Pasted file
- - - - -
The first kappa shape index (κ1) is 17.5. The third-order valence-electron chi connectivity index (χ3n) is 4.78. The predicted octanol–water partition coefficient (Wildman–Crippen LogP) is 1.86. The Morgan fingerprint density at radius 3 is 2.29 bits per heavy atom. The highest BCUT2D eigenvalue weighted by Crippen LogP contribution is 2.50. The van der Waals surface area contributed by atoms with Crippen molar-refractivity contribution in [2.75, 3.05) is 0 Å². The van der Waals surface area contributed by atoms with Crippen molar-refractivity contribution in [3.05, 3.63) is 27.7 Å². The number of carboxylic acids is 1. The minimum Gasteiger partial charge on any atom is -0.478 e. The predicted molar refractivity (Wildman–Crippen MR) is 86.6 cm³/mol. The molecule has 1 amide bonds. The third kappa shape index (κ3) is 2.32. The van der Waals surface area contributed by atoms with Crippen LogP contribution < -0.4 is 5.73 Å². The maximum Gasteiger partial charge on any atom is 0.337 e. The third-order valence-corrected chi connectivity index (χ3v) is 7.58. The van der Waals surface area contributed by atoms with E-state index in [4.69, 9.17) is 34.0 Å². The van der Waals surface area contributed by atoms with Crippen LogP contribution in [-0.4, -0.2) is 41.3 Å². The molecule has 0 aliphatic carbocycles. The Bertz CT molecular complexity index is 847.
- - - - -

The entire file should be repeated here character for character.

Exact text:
The first kappa shape index (κ1) is 17.5. The third-order valence-electron chi connectivity index (χ3n) is 4.78. The predicted octanol–water partition coefficient (Wildman–Crippen LogP) is 1.86. The Morgan fingerprint density at radius 3 is 2.29 bits per heavy atom. The highest BCUT2D eigenvalue weighted by Crippen LogP contribution is 2.50. The van der Waals surface area contributed by atoms with Crippen molar-refractivity contribution in [2.75, 3.05) is 0 Å². The van der Waals surface area contributed by atoms with Crippen molar-refractivity contribution in [3.05, 3.63) is 27.7 Å². The number of carboxylic acids is 1. The minimum Gasteiger partial charge on any atom is -0.478 e. The predicted molar refractivity (Wildman–Crippen MR) is 86.6 cm³/mol. The molecule has 1 amide bonds. The third kappa shape index (κ3) is 2.32. The van der Waals surface area contributed by atoms with Crippen LogP contribution < -0.4 is 5.73 Å². The maximum Gasteiger partial charge on any atom is 0.337 e. The third-order valence-corrected chi connectivity index (χ3v) is 7.58. The van der Waals surface area contributed by atoms with E-state index in [4.69, 9.17) is 34.0 Å². The van der Waals surface area contributed by atoms with Crippen LogP contribution in [-0.4, -0.2) is 41.3 Å². The molecule has 0 aliphatic carbocycles. The Bertz CT molecular complexity index is 847.